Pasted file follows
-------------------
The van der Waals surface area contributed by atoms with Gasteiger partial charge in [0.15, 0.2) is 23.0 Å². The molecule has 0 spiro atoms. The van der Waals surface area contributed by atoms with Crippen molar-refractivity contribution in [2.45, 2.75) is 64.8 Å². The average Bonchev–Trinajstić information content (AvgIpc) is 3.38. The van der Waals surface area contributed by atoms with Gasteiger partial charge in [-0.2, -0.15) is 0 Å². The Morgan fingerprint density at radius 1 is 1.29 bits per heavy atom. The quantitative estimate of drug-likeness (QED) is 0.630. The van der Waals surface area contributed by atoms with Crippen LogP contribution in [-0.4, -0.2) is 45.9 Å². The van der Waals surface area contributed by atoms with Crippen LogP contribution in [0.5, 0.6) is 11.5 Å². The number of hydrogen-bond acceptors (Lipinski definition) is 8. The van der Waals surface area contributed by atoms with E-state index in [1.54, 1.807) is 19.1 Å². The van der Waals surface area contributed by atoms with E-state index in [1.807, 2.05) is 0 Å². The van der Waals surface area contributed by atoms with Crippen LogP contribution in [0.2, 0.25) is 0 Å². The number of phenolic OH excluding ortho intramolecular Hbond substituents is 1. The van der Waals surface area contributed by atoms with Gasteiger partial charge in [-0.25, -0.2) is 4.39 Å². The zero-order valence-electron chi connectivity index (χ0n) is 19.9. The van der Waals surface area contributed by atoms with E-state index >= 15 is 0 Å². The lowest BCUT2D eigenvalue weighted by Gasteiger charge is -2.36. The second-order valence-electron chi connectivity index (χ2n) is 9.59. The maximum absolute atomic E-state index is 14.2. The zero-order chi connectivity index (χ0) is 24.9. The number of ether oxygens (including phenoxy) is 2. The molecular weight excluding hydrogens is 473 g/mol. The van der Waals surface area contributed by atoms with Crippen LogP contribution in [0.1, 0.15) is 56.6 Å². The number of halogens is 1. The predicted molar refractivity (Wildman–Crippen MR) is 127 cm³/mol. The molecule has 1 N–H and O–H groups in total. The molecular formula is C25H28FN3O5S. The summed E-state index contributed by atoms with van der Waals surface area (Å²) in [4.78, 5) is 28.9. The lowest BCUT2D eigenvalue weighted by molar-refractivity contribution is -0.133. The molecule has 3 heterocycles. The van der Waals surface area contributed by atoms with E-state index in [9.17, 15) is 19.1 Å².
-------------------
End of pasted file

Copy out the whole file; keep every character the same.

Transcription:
The van der Waals surface area contributed by atoms with Gasteiger partial charge in [0.15, 0.2) is 23.0 Å². The molecule has 0 spiro atoms. The van der Waals surface area contributed by atoms with Crippen molar-refractivity contribution in [2.45, 2.75) is 64.8 Å². The average Bonchev–Trinajstić information content (AvgIpc) is 3.38. The van der Waals surface area contributed by atoms with Gasteiger partial charge in [-0.2, -0.15) is 0 Å². The Morgan fingerprint density at radius 1 is 1.29 bits per heavy atom. The quantitative estimate of drug-likeness (QED) is 0.630. The van der Waals surface area contributed by atoms with Crippen LogP contribution in [-0.4, -0.2) is 45.9 Å². The van der Waals surface area contributed by atoms with Crippen LogP contribution in [0.5, 0.6) is 11.5 Å². The number of hydrogen-bond acceptors (Lipinski definition) is 8. The van der Waals surface area contributed by atoms with E-state index in [1.54, 1.807) is 19.1 Å². The van der Waals surface area contributed by atoms with E-state index in [1.807, 2.05) is 0 Å². The van der Waals surface area contributed by atoms with Crippen LogP contribution in [0.2, 0.25) is 0 Å². The number of phenolic OH excluding ortho intramolecular Hbond substituents is 1. The van der Waals surface area contributed by atoms with Gasteiger partial charge in [-0.25, -0.2) is 4.39 Å². The zero-order valence-electron chi connectivity index (χ0n) is 19.9. The van der Waals surface area contributed by atoms with E-state index >= 15 is 0 Å². The lowest BCUT2D eigenvalue weighted by Gasteiger charge is -2.36. The second-order valence-electron chi connectivity index (χ2n) is 9.59. The maximum absolute atomic E-state index is 14.2. The zero-order chi connectivity index (χ0) is 24.9. The number of ether oxygens (including phenoxy) is 2. The molecular weight excluding hydrogens is 473 g/mol. The van der Waals surface area contributed by atoms with Crippen LogP contribution in [0.1, 0.15) is 56.6 Å². The number of halogens is 1. The predicted molar refractivity (Wildman–Crippen MR) is 127 cm³/mol. The molecule has 1 N–H and O–H groups in total. The molecular formula is C25H28FN3O5S. The summed E-state index contributed by atoms with van der Waals surface area (Å²) in [4.78, 5) is 28.9. The lowest BCUT2D eigenvalue weighted by molar-refractivity contribution is -0.133. The molecule has 3 heterocycles. The van der Waals surface area contributed by atoms with E-state index in [9.17, 15) is 19.1 Å².